While the urge to consider non-Western festival films in a kind of abstracted vacuum of otherness is always hard to avoid, and usually sketchy at best as a critical approach, some works seem to leave room for no other interpretation. Hiroshi Chono’s At Home is just such a film, one which absolutely has to be considered as a product of Japan and its myriad intricacies before being considered as a commodity in the global market. Its baffling narrative decision-making and often maudlin clunkiness are no doubt related to its examination of the meanings of family and responsibility in modern Japan – ultimately, though, these shortcomings are hard to overlook, and At Home takes on some of the absorbing impenetrability of the offbeat East Asian family drama, but little of its charm or panache. Often a cacophony of mismatched stylistic decisions – many of which would have functioned well in a more even piece – At Home’s reluctance to assert itself as either a hard-bitten thriller or vicious social satire comes across all too frequently as a head-spinning overreliance on flashbacks and expository dialogue. It’s hard to avoid the feeling that whatever the film has to say is beyond the grasp of most Australian audiences, and bound up in questions of assimilation and normality integral to Japan.
The premise of At Home does place it neatly into a Japanese cinematic niche, between the bodily-fluid-soaked Miike crime films of the Nineties, and the previous decade’s loopy comedy-dramas like The Family Game and Tampopo. Its titular ‘home’ is a strange one, populated by five people, none of whom are truly related, but rather an assortment of waifs and strays relying on each other for some semblance of normality after traumatic previous lives. Furthermore, they’re all crooks: the father Kazuhiko is a housebreaking thief, the supposed mother Satsuki has turned to extorting businessmen for income after a terrible abusive marriage, and three kids support their ersatz parents through minor crime, particularly the teenaged Jun, a passport forger. The film’s best moments are when it takes the opportunity to play on the dark humour of the bastardised family atmosphere the characters have created, whose criminality is nevertheless far more wholesome than the previous awful psychological and sexual abuse most of them suffered – in supposedly normal society, no less. A standout sequence involves the family at their immaculately clean dinner table, planning the false names and identities they’ll take on – the youngest, Takahashi, wants to make sure his new name can be written with cool kanji characters, or at least involves the ideogram ‘ryu’, meaning ‘dragon’. At Home often has the grit to take swipes at the strictures of ‘acceptable’ community mores, while retaining the human elements inherent in relationship-building.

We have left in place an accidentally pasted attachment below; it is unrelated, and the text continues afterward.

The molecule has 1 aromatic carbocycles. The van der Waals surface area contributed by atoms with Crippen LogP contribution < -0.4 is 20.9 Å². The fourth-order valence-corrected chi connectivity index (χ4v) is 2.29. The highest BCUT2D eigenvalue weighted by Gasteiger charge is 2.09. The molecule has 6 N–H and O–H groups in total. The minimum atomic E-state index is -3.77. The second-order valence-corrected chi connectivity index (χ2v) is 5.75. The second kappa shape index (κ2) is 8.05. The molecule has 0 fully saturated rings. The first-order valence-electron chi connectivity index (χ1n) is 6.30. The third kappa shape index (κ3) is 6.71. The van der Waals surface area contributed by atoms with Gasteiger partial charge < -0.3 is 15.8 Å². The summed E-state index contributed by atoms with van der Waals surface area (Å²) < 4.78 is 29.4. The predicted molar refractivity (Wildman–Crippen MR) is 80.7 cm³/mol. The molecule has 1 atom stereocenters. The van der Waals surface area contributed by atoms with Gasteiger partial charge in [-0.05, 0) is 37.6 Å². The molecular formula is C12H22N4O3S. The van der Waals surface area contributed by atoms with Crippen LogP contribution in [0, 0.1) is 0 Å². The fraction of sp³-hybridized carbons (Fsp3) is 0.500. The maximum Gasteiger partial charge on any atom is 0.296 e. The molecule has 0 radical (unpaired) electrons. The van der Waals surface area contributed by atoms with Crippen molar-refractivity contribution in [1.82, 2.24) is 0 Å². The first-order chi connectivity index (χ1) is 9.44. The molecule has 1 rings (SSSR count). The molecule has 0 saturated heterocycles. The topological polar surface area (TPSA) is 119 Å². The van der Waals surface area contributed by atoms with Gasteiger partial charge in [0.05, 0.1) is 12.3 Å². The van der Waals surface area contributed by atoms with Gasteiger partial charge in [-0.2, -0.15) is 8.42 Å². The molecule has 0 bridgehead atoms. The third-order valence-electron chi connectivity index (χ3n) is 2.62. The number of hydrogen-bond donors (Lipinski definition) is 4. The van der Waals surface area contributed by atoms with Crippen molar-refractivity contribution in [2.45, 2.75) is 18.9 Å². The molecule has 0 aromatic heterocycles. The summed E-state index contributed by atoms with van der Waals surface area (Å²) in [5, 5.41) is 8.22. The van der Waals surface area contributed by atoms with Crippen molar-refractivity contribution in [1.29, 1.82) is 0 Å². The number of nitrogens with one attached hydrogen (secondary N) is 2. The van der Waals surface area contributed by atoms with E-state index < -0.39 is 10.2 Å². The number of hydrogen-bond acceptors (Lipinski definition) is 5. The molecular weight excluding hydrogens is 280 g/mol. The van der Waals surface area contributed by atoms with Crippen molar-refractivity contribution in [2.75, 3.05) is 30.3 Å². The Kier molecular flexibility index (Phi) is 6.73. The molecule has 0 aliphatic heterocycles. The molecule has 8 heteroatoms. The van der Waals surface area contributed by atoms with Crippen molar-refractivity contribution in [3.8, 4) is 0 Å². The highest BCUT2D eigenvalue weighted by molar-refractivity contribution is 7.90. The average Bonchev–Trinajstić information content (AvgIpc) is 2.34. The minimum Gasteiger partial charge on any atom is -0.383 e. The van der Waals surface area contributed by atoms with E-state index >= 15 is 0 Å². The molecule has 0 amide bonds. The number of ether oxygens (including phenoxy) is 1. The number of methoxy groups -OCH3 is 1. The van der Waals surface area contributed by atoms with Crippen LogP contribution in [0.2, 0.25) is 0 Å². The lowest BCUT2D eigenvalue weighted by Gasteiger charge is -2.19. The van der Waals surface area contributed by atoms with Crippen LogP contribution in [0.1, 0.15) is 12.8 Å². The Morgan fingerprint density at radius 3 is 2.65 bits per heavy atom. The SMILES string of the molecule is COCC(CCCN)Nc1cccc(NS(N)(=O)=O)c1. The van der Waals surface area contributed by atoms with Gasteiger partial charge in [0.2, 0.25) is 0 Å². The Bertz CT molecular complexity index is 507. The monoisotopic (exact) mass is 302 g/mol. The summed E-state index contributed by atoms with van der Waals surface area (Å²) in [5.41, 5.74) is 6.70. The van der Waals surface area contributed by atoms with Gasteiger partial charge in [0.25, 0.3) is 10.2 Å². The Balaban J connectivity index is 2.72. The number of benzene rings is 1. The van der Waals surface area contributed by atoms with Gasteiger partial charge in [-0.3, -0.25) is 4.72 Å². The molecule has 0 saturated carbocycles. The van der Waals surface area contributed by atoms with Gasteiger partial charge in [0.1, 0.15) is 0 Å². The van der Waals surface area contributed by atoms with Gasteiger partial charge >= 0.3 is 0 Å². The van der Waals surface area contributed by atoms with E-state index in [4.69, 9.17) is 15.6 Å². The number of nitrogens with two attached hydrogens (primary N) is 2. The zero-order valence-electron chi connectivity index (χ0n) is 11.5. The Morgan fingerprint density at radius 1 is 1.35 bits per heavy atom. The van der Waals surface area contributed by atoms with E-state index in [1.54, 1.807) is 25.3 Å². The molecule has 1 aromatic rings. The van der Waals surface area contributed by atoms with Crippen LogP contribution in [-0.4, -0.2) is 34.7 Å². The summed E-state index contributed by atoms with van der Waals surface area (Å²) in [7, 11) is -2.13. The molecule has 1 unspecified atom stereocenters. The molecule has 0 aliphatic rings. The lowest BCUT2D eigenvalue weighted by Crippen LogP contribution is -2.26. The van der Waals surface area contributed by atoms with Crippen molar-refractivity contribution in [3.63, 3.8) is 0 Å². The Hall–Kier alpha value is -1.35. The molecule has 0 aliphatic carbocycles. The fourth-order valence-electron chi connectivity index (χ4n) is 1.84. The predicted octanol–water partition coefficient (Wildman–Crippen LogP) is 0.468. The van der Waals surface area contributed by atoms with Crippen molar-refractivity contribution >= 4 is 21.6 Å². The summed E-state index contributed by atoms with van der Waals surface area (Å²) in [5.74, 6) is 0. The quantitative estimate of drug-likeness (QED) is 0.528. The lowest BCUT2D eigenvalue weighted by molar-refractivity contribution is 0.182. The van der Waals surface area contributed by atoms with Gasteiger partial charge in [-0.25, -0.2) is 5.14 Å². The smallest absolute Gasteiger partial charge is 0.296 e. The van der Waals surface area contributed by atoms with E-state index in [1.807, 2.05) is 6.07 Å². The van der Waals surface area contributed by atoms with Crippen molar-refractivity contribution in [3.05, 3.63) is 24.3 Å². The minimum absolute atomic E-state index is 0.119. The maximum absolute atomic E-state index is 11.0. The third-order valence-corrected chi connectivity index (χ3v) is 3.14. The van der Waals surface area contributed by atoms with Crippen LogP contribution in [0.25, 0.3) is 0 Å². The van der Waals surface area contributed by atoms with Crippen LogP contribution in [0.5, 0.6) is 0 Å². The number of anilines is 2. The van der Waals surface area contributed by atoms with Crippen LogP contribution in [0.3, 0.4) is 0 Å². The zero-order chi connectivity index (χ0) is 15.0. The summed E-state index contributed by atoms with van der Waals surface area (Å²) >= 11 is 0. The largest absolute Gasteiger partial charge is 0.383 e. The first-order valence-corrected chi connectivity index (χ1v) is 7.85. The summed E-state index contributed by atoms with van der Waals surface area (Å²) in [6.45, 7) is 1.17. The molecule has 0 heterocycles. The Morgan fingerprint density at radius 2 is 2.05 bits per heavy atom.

Unfortunately, these moments are rendered alternately confusing and eye-rolling by its strange narrative structure and ham-fisted emotive plotting. The gritty pre-title sequence, for example, a monochrome scene involving Kazuhiko discovering Takahashi chained up in his real mother’s bathroom, is followed by an odd credits backdrop which looks exactly like an ad for air fresheners, the camera tracking indulgently around the new family’s home, all light timber and cushions, accompanied by twinkly pianos. It’s unnerving: impossible to tell whether the film is taking itself seriously or not, we’re forced to err on the side of parody, a shame in a work so obviously looking to pick apart typical social mores. Most confusing of all is the plot structure. The first third of At Home builds a tight thread around Satsuki’s embroilment with an extortion target who clues on to her intentions. Kidnapping her before she can rob him, the whole family ends up in a disused office building in a tense standoff – at which point the film then spends forty minutes in flashback mode, tracing the odd commune’s ‘origin story’ as each member escapes their old life and comes together over time. This decision completely dissipates the accrued tension of the kidnap plotline, and leads to several awfully saccharine moments, as the pathos established by the time the film returns to its supposed main story powers its happy-family finale.
In truth, At Home possesses an impressive stylistic palette, with some of the criminal flashbacks and in-the-present gun-wielding scenes shot in monochrome, or with unexpected and wholly welcome shaky handheld cameras. It also isn’t afraid to subversively appropriate the more traditional formal elements of Japanese cinema, with plenty of low-angle dinner table shots and angular outdoor framing accompanying its more rebellious moments. The problem is, simply, that none of these styles are allowed enough breadth to actually define the film, and as a result it feels like a cinematic hodge-podge of themes, styles, and moods. While Chono’s film is clearly literate enough to meld various influences into a coherent product, its conclusions about familial standards, the place of alternative lifestyles in society, and the warring values of criminality and homeliness are poorly expressed and finally disappointing.